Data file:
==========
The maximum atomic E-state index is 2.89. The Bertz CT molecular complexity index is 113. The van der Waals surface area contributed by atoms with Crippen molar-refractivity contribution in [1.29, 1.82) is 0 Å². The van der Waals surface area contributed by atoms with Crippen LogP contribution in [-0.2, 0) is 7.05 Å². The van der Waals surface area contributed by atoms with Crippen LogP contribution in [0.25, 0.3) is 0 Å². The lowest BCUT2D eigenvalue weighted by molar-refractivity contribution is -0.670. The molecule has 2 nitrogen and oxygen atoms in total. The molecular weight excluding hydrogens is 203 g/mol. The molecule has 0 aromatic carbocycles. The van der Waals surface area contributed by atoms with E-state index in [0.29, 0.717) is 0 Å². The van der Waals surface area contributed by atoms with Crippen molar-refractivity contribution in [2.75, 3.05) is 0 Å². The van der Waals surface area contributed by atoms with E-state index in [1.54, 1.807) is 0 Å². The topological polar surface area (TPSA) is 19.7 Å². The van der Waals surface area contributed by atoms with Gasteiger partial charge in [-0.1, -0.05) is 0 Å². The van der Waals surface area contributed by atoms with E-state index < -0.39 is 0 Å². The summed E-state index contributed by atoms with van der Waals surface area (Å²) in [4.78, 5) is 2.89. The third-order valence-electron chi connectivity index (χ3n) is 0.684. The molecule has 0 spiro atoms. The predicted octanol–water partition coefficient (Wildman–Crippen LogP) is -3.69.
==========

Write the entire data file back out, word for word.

The maximum atomic E-state index is 2.89. The Bertz CT molecular complexity index is 113. The van der Waals surface area contributed by atoms with Crippen molar-refractivity contribution in [1.29, 1.82) is 0 Å². The van der Waals surface area contributed by atoms with Crippen LogP contribution in [-0.2, 0) is 7.05 Å². The van der Waals surface area contributed by atoms with Crippen LogP contribution in [0.25, 0.3) is 0 Å². The lowest BCUT2D eigenvalue weighted by molar-refractivity contribution is -0.670. The molecule has 2 nitrogen and oxygen atoms in total. The molecular weight excluding hydrogens is 203 g/mol. The molecule has 0 aromatic carbocycles. The van der Waals surface area contributed by atoms with E-state index in [0.29, 0.717) is 0 Å². The van der Waals surface area contributed by atoms with Crippen molar-refractivity contribution in [2.75, 3.05) is 0 Å². The van der Waals surface area contributed by atoms with E-state index in [1.54, 1.807) is 0 Å². The topological polar surface area (TPSA) is 19.7 Å². The van der Waals surface area contributed by atoms with Gasteiger partial charge in [-0.1, -0.05) is 0 Å². The van der Waals surface area contributed by atoms with E-state index < -0.39 is 0 Å². The summed E-state index contributed by atoms with van der Waals surface area (Å²) in [4.78, 5) is 2.89. The third-order valence-electron chi connectivity index (χ3n) is 0.684. The molecule has 0 spiro atoms. The predicted octanol–water partition coefficient (Wildman–Crippen LogP) is -3.69.